A judge has ruled that Apple Inc. (NASDAQ:AAPL) must provide details on its compliance with a court order to disclose evidence in a privacy lawsuit. Previously, the company has been providing information to the judge without documentation.

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U.S. Magistrate Judge Paul S. Grewal made the ruling on Wednesday and issued an order after the plaintiffs’ lawyers had claimed Apple Inc. (NASDAQ:AAPL) did not turn over documents it had earlier been ordered to produce. This comes as Apple has been accused in a 2011 lawsuit of collecting data on customers’ locations through iPhones, even when the device’s geo-location feature had been turned off.

Grewal said that he had “refereed” the dispute and that it was it was “unacceptable” that Apple Inc. (NASDAQ:AAPL) had waited over three months to verify whether or not it had complied with the November order to give up the documents.

He added in the order, according to Bloomberg, “Luckily for the plaintiffs, Apple has provided more than enough evidence itself to suggest to the court that it has not fully complied with the court’s order. In light of Apple’s performance in this case, the court cannot rely on its representations that this time it really has or will produce all responsive documents.”

Is this a sign of how Apple runs its company?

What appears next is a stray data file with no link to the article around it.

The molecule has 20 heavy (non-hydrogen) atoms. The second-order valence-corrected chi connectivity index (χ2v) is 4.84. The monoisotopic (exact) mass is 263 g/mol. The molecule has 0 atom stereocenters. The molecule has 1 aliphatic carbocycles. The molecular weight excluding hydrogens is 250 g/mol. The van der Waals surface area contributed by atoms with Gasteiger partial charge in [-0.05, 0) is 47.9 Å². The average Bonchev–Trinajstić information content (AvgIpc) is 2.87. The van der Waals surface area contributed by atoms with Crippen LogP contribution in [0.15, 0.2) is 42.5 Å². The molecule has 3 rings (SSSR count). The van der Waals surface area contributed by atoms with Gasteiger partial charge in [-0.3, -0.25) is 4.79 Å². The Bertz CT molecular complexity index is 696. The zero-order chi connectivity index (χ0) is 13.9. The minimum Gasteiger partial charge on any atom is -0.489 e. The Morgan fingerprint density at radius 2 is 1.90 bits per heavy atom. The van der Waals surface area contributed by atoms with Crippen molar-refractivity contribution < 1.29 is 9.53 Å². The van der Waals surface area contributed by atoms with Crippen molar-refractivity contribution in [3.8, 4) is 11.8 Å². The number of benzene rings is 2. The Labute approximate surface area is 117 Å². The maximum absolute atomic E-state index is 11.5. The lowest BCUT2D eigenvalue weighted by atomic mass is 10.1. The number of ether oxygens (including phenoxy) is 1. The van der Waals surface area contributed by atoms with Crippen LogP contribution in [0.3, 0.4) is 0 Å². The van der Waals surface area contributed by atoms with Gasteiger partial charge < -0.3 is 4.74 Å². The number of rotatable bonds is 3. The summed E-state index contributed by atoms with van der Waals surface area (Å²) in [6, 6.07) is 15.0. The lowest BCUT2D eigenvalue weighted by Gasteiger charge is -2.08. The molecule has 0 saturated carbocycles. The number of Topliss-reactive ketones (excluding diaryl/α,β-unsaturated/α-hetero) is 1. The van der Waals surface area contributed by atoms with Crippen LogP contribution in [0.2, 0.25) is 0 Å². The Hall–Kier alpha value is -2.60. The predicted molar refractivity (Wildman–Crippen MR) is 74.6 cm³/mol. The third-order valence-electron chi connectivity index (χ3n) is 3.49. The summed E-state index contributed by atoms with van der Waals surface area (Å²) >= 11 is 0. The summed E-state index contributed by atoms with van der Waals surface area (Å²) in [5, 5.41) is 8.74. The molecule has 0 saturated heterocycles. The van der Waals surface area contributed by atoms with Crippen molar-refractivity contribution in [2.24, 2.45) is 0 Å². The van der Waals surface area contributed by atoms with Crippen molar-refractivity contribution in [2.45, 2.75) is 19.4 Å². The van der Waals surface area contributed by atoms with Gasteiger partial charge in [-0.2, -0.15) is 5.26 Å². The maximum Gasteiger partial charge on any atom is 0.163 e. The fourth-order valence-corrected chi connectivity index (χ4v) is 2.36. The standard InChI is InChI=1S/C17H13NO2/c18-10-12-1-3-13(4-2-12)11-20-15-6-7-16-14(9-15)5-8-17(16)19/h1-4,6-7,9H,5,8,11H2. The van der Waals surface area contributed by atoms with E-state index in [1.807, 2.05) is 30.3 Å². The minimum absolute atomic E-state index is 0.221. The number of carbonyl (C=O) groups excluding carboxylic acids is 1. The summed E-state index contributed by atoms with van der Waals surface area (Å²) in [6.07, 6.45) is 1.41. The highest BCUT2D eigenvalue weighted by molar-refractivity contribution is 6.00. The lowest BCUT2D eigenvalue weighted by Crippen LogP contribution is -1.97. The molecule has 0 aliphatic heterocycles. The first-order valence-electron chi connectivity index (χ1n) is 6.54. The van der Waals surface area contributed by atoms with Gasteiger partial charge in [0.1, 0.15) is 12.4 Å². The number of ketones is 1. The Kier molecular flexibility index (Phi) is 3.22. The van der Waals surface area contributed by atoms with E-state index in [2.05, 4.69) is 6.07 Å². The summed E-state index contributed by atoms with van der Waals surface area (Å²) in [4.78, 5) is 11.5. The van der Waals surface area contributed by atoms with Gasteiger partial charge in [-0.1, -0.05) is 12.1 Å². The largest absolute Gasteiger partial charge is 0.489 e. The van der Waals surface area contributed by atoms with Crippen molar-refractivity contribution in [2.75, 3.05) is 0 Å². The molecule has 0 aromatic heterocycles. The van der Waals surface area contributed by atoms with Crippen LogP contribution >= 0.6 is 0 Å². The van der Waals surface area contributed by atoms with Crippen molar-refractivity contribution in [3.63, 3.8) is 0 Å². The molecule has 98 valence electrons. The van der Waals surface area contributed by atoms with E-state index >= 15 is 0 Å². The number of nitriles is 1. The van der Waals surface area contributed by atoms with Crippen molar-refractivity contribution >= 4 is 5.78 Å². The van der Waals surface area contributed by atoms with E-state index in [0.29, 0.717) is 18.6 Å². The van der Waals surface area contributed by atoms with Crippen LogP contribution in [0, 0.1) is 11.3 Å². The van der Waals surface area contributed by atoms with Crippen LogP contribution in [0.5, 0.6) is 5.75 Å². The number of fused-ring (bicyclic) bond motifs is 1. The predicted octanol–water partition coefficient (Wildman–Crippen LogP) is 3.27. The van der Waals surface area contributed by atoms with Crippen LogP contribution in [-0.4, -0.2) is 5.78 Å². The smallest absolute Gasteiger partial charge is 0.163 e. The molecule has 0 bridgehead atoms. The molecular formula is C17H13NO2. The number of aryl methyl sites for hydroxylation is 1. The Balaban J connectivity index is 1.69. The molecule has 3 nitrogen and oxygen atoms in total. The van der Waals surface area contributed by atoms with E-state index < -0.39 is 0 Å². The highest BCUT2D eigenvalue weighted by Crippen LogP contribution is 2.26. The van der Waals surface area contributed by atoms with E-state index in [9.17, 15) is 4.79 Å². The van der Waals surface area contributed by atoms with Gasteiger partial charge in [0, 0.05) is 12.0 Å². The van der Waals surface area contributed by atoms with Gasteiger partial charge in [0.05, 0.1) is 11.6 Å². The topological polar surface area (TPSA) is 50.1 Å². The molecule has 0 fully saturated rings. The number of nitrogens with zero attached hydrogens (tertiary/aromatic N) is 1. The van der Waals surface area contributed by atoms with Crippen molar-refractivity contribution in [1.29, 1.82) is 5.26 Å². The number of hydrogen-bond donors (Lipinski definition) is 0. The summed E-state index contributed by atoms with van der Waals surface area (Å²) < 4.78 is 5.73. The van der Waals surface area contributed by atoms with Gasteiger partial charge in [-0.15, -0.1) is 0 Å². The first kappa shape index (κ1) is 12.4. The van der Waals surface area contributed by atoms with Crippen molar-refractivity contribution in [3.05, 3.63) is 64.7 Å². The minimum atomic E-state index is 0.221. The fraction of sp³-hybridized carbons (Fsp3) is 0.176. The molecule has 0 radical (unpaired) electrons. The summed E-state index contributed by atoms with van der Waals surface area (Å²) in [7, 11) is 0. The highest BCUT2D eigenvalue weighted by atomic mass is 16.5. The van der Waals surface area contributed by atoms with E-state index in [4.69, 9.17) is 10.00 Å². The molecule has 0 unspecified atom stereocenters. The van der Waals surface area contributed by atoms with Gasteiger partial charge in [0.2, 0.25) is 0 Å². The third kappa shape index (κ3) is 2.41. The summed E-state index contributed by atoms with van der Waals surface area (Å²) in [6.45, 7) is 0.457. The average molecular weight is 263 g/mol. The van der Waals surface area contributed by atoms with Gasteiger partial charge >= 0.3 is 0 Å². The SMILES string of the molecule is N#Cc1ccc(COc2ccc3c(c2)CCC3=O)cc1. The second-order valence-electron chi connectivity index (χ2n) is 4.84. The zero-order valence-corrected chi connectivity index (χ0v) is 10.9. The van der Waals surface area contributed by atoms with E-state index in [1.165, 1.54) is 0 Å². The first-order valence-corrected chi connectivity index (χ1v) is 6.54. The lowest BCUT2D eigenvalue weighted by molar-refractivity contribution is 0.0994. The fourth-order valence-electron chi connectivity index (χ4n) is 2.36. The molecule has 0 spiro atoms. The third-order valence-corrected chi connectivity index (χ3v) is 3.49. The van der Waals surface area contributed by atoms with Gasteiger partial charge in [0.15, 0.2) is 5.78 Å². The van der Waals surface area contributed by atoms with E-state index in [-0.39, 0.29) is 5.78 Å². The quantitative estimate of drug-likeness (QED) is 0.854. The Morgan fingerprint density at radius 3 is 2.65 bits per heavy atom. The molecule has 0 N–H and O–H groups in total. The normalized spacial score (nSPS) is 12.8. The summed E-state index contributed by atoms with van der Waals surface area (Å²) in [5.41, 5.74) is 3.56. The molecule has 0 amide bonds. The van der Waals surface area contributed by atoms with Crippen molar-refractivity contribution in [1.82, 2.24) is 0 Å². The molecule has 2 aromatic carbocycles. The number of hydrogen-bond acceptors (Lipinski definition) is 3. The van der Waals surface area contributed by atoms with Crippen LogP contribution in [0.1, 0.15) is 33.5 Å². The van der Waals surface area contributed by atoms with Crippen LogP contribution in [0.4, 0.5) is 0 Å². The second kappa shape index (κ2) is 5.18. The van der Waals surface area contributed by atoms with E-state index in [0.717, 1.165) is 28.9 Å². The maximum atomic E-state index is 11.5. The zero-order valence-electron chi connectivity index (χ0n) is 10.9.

In addition, Apple Inc. (NASDAQ:AAPL) has also been accused in this lawsuit of failing to inform customers that its iOS operating system enabled third parties to gather and monitor personal information of iPhones and iPads without their consent.

Apple Inc. (NASDAQ:AAPL) responded in a court filing it has kept a close watch over some of the case’s documents because it and millions of its customers could be hurt should the information “inadvertently [be] released to the public or fell into the wrong hands.”

So what’s next? Apple has until 5 p.m. on Friday to give the court detailed information on how it’s gathering and reviewing the requisite documents. It must cite the search terms utilized, the search dates, individuals that had been searched and the number of documents discovered.

Then Apple Inc. (NASDAQ:AAPL) has a March 18 deadline to give unredacted copies of specific documents to the plaintiffs.

In a separate request for the documents, plaintiffs have also requested a class-action status from the court, reported by Bloomberg. Apple Inc. (NASDAQ:AAPL) has argued a denial for this request as they haven’t shown that personal information had been obtained without their consent. Therefore it can’t be shown that any harm had been endured by them.